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Man attacked by chimps gets bionic hand

It's science-fiction come to life for a St. Louis man.
<p>Andrew Oberle with his bionic hand</p>

Editor's note: This story originally appeared on KSDK in May of 2016.

It's science-fiction come to life for a St. Louis man.

A bionic hand like the one worn by the Luke Skywalker in Star Wars has jumped off the movie screen into real life for Andrew Oberle.

Andrew lost his ears, nose, fingers, and toes when he was attacked by chimps while studying for his masters at the Jane Goodall Institute in South Africa.

The injuries he suffered in June of 2012 almost killed him. But in the years since then, he's been doing one remarkable thing after another.

Oberle, 30, of south St. Louis looks like he could be starring in a science fantasy movie. Or as one friend describes his life since the attack.

"He calls it the miracle that keeps moving," says Andrew.

A miracle, because many doctors told Andrew he would never walk again. But since returning to St. Louis, enduring more than two dozen surgeries and learning to live on his own again, Andrew's not just functional.

He's thriving. And the miracles keep coming.

"You can kind of feel it ratchet onto your hand so you really get a good grip," says Andrew.

The most recent miracle? Being fitted for a bionic hand made by Touch Bionics in Scotland.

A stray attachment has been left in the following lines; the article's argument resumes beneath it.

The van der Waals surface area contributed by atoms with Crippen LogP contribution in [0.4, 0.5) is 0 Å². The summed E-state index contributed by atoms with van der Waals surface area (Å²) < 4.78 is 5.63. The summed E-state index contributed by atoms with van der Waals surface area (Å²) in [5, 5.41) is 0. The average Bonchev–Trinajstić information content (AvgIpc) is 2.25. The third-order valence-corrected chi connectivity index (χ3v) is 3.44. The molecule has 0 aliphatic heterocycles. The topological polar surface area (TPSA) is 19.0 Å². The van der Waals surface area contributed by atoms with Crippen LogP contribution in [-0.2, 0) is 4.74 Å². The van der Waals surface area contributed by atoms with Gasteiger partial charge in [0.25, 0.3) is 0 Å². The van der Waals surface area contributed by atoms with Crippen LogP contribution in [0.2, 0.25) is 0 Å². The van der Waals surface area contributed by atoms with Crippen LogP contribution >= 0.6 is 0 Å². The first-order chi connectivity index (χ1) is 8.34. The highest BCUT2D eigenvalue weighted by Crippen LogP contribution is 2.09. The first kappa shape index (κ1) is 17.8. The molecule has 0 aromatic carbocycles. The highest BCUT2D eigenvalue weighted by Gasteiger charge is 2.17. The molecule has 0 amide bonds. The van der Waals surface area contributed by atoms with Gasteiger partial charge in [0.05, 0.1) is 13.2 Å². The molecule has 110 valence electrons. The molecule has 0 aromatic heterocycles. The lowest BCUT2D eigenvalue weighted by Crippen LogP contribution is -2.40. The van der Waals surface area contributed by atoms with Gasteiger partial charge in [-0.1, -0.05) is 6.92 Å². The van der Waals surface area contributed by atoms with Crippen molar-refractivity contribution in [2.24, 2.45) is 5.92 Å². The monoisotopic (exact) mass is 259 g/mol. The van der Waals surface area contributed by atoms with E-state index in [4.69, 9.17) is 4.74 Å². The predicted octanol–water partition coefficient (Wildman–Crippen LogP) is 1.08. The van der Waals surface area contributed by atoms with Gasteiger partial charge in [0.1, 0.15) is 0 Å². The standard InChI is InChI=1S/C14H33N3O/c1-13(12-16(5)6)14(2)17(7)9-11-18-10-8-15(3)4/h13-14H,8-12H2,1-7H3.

"There's two sensors in it. There's one sensor right here that's placed on top of my my ring finger tendon and when I flex that tendon in almost like I'm curling that finger the fingers close and then the other sensor that's right back here on the back of my middle finger tendon. The sensors are interfacing with my biology so technically, yeah bionic," says Andrew.

It's all driven by a circuit board powered by two ion lithium batteries at the wrist. The memory stores basic finger positions. An app on his phone stores more, if he needs them.

"I still have to think a little bit about opening and closing moving those tendons to open the hand but it’s becoming a little more second nature," says Andrew.

Andrew's only had his bionic hand about a month but he's been using it so much he's already had to have two of the fingers replaced.

"It really shows that I'm using the thing and not afraid to use it not afraid to test its limits," says Andrew.

Testing the limits is what Andrew is doing professionally too. He's establishing the Oberle Institute at St. Louis University. The new program will help people like him, who've suffered traumatic injuries, rebuild body, mind, and spirit.

He's also showing off his hand.

"I've scared a couple little kids, not on purpose," says Andrew.

His bionic hand could have been made to match his skin tone exactly, like the one used by Luke Skywalker in The Empire Strikes Back. But Andrew, who is a long-time Star Wars fan chose to indulge his love of the movie, and make it look as robotic as possible.

"Just the fact that I lost a piece of me and now it’s not me completely but now I have this hand again that moves and has fingers that gives me the confidence to be like hey look at this hand as opposed to keeping it in my pocket."

So when you see Andrew, give him a handshake and be part of the miracle that keeps moving.

Photos: Andrew Oberle

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